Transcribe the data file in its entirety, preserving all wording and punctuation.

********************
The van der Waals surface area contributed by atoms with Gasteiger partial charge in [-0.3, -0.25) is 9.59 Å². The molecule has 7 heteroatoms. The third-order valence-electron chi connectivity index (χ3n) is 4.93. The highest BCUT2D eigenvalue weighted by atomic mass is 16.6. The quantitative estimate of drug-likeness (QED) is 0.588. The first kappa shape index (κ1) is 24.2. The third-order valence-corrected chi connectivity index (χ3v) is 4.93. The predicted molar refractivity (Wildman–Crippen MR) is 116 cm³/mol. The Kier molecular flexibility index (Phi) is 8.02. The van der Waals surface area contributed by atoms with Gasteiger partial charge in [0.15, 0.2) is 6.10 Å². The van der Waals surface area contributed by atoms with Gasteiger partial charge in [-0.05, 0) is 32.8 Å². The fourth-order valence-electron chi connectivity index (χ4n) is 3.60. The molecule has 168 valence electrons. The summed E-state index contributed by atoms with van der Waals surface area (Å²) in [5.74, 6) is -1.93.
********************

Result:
The van der Waals surface area contributed by atoms with Gasteiger partial charge in [-0.3, -0.25) is 9.59 Å². The molecule has 7 heteroatoms. The third-order valence-electron chi connectivity index (χ3n) is 4.93. The highest BCUT2D eigenvalue weighted by atomic mass is 16.6. The quantitative estimate of drug-likeness (QED) is 0.588. The first kappa shape index (κ1) is 24.2. The third-order valence-corrected chi connectivity index (χ3v) is 4.93. The predicted molar refractivity (Wildman–Crippen MR) is 116 cm³/mol. The Kier molecular flexibility index (Phi) is 8.02. The van der Waals surface area contributed by atoms with Gasteiger partial charge in [0.15, 0.2) is 6.10 Å². The van der Waals surface area contributed by atoms with Gasteiger partial charge in [-0.05, 0) is 32.8 Å². The fourth-order valence-electron chi connectivity index (χ4n) is 3.60. The molecule has 168 valence electrons. The summed E-state index contributed by atoms with van der Waals surface area (Å²) in [5.74, 6) is -1.93.